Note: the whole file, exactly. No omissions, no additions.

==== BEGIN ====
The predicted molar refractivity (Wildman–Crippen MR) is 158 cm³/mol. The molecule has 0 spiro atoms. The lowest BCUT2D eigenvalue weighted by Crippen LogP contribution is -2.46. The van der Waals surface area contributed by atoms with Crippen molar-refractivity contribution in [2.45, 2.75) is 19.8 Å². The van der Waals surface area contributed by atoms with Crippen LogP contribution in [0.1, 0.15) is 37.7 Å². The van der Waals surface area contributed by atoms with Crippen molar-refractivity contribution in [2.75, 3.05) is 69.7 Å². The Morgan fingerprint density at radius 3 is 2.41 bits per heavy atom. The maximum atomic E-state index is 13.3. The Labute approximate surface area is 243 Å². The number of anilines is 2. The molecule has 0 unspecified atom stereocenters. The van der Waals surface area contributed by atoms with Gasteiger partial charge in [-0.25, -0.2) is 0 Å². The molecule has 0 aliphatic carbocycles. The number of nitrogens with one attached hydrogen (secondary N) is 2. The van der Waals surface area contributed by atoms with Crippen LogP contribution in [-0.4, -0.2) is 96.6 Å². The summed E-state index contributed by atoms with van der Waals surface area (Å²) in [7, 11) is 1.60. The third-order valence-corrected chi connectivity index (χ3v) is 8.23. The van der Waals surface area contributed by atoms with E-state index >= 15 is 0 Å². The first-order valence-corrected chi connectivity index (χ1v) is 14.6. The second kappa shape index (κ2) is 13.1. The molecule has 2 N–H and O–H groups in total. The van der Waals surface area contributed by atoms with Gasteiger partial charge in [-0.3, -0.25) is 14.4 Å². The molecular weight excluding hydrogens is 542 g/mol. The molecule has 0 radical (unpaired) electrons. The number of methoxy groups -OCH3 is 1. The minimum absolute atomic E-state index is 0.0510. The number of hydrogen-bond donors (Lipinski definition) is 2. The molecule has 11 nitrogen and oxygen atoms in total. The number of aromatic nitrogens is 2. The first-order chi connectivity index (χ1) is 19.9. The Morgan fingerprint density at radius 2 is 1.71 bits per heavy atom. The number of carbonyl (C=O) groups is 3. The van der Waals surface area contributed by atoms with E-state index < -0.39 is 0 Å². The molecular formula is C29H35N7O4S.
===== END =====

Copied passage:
The predicted molar refractivity (Wildman–Crippen MR) is 158 cm³/mol. The molecule has 0 spiro atoms. The lowest BCUT2D eigenvalue weighted by Crippen LogP contribution is -2.46. The van der Waals surface area contributed by atoms with Crippen molar-refractivity contribution in [2.45, 2.75) is 19.8 Å². The van der Waals surface area contributed by atoms with Crippen LogP contribution in [0.1, 0.15) is 37.7 Å². The van der Waals surface area contributed by atoms with Crippen molar-refractivity contribution in [2.75, 3.05) is 69.7 Å². The Morgan fingerprint density at radius 3 is 2.41 bits per heavy atom. The maximum atomic E-state index is 13.3. The Labute approximate surface area is 243 Å². The number of anilines is 2. The molecule has 0 unspecified atom stereocenters. The van der Waals surface area contributed by atoms with Gasteiger partial charge in [-0.25, -0.2) is 0 Å². The molecule has 0 aliphatic carbocycles. The number of nitrogens with one attached hydrogen (secondary N) is 2. The van der Waals surface area contributed by atoms with Crippen LogP contribution in [-0.4, -0.2) is 96.6 Å². The summed E-state index contributed by atoms with van der Waals surface area (Å²) in [7, 11) is 1.60. The third-order valence-corrected chi connectivity index (χ3v) is 8.23. The van der Waals surface area contributed by atoms with E-state index >= 15 is 0 Å². The first-order valence-corrected chi connectivity index (χ1v) is 14.6. The second kappa shape index (κ2) is 13.1. The molecule has 2 N–H and O–H groups in total. The van der Waals surface area contributed by atoms with Gasteiger partial charge in [-0.3, -0.25) is 14.4 Å². The molecular weight excluding hydrogens is 542 g/mol. The molecule has 0 radical (unpaired) electrons. The number of methoxy groups -OCH3 is 1. The minimum absolute atomic E-state index is 0.0510. The number of hydrogen-bond donors (Lipinski definition) is 2. The molecule has 11 nitrogen and oxygen atoms in total. The number of aromatic nitrogens is 2. The first-order chi connectivity index (χ1) is 19.9. The Morgan fingerprint density at radius 2 is 1.71 bits per heavy atom. The number of carbonyl (C=O) groups is 3. The van der Waals surface area contributed by atoms with E-state index < -0.39 is 0 Å². The molecular formula is C29H35N7O4S.